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#329728 - 12/04/04 09:20 PM Fascinating Steinway Phenomena
jchmag Offline
Full Member

Registered: 07/11/04
Posts: 73
Loc: Dallas, Texas
Won't name the dealer as not to raise a mess but while hanging out at a Steinway store today, I heard a salesman "selling" a rebuild job to the owner of an older Steinway.

He made a huge production about replacing the pianos soundboard as it is the heart and soul of the piano.

What I find amazing about his "pitch" is the fact that Steinway's website still has an article about why cracked soundboards didn't matter. A new piano with a cracked board is okay but a customer has to spend thousands to replace a cracked board on an older piano?

As far as I know, there is not another piano builder which claims that cracked soundboards are okay.

The more I listen and read the more my personal opinion of Steinway as a company erodes. How can they have it both ways?

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#329729 - 12/04/04 09:45 PM Re: Fascinating Steinway Phenomena
BDB Online   content
Yikes! 10000 Post Club Member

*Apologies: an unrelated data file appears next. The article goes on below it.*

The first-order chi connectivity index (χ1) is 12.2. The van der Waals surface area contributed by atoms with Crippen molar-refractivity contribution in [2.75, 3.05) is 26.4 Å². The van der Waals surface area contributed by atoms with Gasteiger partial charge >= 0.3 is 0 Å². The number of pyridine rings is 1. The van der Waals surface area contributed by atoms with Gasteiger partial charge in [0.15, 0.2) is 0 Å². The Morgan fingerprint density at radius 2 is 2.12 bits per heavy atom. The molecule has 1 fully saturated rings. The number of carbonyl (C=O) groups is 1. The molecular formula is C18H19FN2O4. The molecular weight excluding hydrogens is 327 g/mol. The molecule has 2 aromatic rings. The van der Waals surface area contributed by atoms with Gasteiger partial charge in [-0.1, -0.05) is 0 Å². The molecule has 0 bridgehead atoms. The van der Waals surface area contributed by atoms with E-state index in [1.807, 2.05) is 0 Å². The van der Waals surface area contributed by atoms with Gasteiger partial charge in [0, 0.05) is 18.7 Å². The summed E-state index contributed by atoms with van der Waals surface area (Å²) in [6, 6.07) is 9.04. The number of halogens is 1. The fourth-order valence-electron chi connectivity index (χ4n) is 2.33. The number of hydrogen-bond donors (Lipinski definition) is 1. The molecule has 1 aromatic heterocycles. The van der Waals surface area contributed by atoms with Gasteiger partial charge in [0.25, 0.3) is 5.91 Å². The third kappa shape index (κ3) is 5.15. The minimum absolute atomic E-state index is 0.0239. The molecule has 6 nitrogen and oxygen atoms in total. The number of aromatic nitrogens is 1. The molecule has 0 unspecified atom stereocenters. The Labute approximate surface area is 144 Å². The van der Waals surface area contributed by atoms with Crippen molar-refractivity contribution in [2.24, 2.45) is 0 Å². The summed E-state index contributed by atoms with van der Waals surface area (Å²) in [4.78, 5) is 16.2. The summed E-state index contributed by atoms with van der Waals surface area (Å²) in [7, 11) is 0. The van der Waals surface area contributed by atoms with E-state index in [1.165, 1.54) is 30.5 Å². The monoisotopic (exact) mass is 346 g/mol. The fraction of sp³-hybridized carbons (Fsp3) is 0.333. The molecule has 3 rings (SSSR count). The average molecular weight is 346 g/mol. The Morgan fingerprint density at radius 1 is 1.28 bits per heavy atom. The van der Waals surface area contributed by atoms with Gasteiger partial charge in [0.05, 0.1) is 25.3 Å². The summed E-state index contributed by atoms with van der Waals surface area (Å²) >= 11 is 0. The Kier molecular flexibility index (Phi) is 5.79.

Registered: 06/07/03
Posts: 20766
Loc: Oakland
What you heard was a salesperson, not Steinway. Don't confuse the two. The salesperson makes a lot of money selling replacement soundboards.
_________________________
Semipro Tech

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#329730 - 12/04/04 09:57 PM Re: Fascinating Steinway Phenomena
mikhailoh Offline
4000 Post Club Member

Registered: 07/20/04
Posts: 4288
Loc: Cincinnati
My brother, an RPT of nearly 30 years, does say that a crack in the soundboard is not necessarily a big problem, but if so are usually easily repaired with shims.
_________________________
Michael

====

He is so solemn, detached and uninvolved he makes Mr. Spock look like Hunter S. Thompson at closing time.'

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#329731 - 12/04/04 10:03 PM Re: Fascinating Steinway Phenomena
Axtremus Offline
6000 Post Club Member

Registered: 08/29/03
Posts: 6150
How about this:

For a piano with cracked soundboard --

1. If it still sounds good (no buzz year round, regardless of whether it's shimmed/repaired), then it is OK.

2. Else, it is not.

Simple enough. Does that make sense?
_________________________
www.PianoRecital.org -- my piano recordings

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#329732 - 12/04/04 10:12 PM Re: Fascinating Steinway Phenomena
mikhailoh Offline
4000 Post Club Member